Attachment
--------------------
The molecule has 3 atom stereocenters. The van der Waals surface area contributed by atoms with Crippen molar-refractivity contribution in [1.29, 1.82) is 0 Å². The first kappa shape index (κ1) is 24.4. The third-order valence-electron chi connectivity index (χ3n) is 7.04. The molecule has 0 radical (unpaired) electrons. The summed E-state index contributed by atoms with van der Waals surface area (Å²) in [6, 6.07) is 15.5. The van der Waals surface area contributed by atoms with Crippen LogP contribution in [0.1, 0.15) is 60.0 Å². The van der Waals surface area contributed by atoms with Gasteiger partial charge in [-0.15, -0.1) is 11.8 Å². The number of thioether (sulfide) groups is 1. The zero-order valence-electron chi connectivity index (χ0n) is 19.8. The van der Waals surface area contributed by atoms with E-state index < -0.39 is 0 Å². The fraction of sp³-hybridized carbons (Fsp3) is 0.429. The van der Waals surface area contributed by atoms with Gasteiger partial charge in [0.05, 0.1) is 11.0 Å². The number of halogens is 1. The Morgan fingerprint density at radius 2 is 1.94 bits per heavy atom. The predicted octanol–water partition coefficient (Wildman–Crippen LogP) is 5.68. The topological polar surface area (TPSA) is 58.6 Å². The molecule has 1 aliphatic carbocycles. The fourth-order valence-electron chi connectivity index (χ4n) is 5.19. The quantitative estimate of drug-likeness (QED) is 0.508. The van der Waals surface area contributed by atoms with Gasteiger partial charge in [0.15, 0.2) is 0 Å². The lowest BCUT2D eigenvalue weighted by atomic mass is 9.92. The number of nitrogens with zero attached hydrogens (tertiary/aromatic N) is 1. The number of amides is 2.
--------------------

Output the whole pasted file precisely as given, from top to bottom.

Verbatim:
The molecule has 3 atom stereocenters. The van der Waals surface area contributed by atoms with Crippen molar-refractivity contribution in [1.29, 1.82) is 0 Å². The first kappa shape index (κ1) is 24.4. The third-order valence-electron chi connectivity index (χ3n) is 7.04. The molecule has 0 radical (unpaired) electrons. The summed E-state index contributed by atoms with van der Waals surface area (Å²) in [6, 6.07) is 15.5. The van der Waals surface area contributed by atoms with Crippen LogP contribution in [0.1, 0.15) is 60.0 Å². The van der Waals surface area contributed by atoms with Gasteiger partial charge in [-0.15, -0.1) is 11.8 Å². The number of thioether (sulfide) groups is 1. The zero-order valence-electron chi connectivity index (χ0n) is 19.8. The van der Waals surface area contributed by atoms with E-state index < -0.39 is 0 Å². The fraction of sp³-hybridized carbons (Fsp3) is 0.429. The van der Waals surface area contributed by atoms with Gasteiger partial charge in [0.05, 0.1) is 11.0 Å². The number of halogens is 1. The Morgan fingerprint density at radius 2 is 1.94 bits per heavy atom. The predicted octanol–water partition coefficient (Wildman–Crippen LogP) is 5.68. The topological polar surface area (TPSA) is 58.6 Å². The molecule has 1 aliphatic carbocycles. The fourth-order valence-electron chi connectivity index (χ4n) is 5.19. The quantitative estimate of drug-likeness (QED) is 0.508. The van der Waals surface area contributed by atoms with Gasteiger partial charge in [0.15, 0.2) is 0 Å². The lowest BCUT2D eigenvalue weighted by atomic mass is 9.92. The number of nitrogens with zero attached hydrogens (tertiary/aromatic N) is 1. The number of amides is 2.